The Sun's article on school nutrition did not consider the change in the way school lunches are prepared ("Md. school board ready to order better nutrition for lunchrooms," Jan. 22).

At least through the 1970s, school cafeteria food was almost entirely prepared on site. Thus the school's head dieticians could, within budget constraints, adjust menus to reflect the needs of their students.

Today, school boards strike deals with food vendors who deliver precooked meals to all of the schools in a district.

While this food may not be as processed as the food from vending machines, it is still a long way from the close-to-home-cooked food served to children in the 1950s and 1960s, when school lunches could not be a bag of chips from the vending machines and two orders of french fries.

Barbara M. Simon


The writer is a former teacher in the Anne Arundel County public schools.

Schools should use Maryland's produce

It's great to hear that the Maryland school board is considering switching to a healthier menu for school lunches ("Md. school board ready to order better nutrition for lunchrooms," Jan. 22). Will the state also make an effort to purchase that healthier food from local producers?

Not only does locally grown food offer better taste and variety, but using it helps our local farmers stay in business. And as The Sun has recently reported, more and more farmers are selling their land to developers because the economics of the current global food system often makes it difficult for them to stay in business ("Md. farm preservation effort losing ground," Jan. 24).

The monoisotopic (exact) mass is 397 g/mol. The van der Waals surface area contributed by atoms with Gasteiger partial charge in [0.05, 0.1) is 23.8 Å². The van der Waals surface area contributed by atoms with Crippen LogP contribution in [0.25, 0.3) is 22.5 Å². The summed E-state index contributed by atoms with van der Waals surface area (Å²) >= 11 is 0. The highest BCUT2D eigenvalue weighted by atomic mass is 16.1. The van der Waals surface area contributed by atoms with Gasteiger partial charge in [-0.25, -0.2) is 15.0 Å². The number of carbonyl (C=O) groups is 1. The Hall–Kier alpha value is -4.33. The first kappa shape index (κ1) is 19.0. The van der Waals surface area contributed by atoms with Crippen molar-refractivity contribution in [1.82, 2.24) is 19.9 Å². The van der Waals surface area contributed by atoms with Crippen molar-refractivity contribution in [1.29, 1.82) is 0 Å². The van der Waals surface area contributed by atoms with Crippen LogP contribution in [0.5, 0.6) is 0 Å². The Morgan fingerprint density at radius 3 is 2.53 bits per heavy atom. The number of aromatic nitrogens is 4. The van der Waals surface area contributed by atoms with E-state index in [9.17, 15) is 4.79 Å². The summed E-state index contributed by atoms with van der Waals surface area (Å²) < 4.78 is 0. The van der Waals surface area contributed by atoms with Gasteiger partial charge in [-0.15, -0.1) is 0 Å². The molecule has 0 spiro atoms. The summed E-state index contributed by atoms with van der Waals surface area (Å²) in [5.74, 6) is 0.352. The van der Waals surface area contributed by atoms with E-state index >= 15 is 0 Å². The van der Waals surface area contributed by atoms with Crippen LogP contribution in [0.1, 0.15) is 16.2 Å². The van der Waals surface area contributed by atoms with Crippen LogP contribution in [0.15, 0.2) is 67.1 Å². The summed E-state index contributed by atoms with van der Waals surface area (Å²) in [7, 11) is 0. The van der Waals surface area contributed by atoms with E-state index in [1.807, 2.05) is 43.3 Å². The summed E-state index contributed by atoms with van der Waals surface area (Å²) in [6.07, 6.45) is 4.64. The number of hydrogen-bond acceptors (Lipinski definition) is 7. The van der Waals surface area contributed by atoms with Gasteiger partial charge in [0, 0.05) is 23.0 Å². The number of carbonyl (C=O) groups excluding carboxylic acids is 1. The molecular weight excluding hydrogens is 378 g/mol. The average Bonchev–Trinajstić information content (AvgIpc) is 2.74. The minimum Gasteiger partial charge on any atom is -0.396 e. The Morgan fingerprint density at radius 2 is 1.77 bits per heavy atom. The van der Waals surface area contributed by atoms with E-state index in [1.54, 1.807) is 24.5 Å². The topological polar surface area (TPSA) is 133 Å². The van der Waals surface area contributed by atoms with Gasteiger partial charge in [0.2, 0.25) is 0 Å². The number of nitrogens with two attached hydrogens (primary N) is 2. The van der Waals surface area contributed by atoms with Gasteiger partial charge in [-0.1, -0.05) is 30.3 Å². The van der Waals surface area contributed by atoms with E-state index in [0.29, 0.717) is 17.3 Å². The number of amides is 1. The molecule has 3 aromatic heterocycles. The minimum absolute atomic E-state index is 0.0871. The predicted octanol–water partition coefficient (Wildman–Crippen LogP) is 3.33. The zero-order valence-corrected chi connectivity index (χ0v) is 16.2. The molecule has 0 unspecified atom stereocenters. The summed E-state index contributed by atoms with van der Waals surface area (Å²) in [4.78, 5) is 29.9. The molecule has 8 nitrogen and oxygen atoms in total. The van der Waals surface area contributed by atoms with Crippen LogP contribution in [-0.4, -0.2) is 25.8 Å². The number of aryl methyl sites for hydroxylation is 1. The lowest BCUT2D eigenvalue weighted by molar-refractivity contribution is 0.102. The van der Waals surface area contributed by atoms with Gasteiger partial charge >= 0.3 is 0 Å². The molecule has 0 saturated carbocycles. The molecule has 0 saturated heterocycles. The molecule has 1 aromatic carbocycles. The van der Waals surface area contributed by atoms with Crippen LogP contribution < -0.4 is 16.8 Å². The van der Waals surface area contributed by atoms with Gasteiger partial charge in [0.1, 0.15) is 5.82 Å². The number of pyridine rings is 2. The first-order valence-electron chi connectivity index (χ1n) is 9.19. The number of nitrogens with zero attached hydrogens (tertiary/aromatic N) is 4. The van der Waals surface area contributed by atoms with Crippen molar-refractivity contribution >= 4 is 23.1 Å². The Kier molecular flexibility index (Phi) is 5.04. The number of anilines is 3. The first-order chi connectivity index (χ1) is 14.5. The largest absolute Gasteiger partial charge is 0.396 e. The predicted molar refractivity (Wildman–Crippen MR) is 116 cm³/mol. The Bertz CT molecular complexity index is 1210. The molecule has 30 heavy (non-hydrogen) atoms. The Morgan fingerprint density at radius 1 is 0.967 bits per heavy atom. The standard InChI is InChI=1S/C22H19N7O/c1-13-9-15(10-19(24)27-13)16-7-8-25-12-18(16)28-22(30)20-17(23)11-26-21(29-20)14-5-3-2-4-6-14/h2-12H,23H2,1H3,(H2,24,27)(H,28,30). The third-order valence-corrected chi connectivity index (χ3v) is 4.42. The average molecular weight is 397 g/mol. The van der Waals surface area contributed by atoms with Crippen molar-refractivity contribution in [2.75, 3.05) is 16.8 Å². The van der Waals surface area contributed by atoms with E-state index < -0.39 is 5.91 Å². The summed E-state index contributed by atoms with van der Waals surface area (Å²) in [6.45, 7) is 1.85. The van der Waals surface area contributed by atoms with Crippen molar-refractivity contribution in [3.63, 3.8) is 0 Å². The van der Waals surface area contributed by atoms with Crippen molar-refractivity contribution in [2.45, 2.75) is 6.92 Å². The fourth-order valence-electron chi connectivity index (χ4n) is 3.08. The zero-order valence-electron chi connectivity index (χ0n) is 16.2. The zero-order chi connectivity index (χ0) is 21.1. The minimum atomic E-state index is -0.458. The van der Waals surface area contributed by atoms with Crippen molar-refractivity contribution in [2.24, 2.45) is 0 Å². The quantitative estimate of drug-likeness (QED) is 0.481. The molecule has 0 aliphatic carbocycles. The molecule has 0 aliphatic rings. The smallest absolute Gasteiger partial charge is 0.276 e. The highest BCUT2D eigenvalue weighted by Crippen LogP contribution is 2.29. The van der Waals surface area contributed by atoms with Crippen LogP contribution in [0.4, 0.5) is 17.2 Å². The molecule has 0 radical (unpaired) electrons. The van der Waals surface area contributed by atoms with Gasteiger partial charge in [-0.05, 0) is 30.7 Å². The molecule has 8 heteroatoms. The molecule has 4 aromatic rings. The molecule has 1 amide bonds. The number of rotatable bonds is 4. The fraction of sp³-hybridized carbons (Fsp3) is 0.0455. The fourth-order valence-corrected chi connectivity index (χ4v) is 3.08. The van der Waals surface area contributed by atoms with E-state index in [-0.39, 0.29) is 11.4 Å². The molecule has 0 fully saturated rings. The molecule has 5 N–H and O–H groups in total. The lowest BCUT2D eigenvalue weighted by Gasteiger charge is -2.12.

Our public institutions such as schools, hospitals, universities and even prisons can play a role in changing that economic equation by supporting local farmers when they can.

And in the long run everyone will benefit from having a healthy farm economy producing fresh food for the region.

Brad Johnson


Offering incentives to trap city drivers?

The problem with the digital red-light cameras is that Affiliated Computer Services (ACS) and Baltimore City now have a vested interest in drivers running red lights to receive citations and generate revenue ("City gets digital red-light cameras," Jan. 22).

Because the company earns $11 to $27 per paid citation, it is to its advantage to have short yellow lights to nab motorists.

Why not instead give ACS a bonus for accident reduction at the covered intersections, which is 50 percent to 60 percent, according to The Sun?

Or pay a percentage of the savings Baltimore realizes because fewer police, ambulance and hospital services are used because accidents decline?

This way, there would be real incentive to increase safety rather than just generate revenue for ACS and the city government.

Jerry Levin


End of tolerance for station sculpture

The list of people opposed to the "Male/Female" sculpture in front of Penn Station grows.

"Male/Female" overwhelms the new public plaza and the historic and architecturally significant Penn Station.

Other cities have tolerated Jonathan Borofsky's so-called art for only a limited time.

Baltimore's tolerance time is up - let's move it to a more appropriate place.

Frances W. Riepe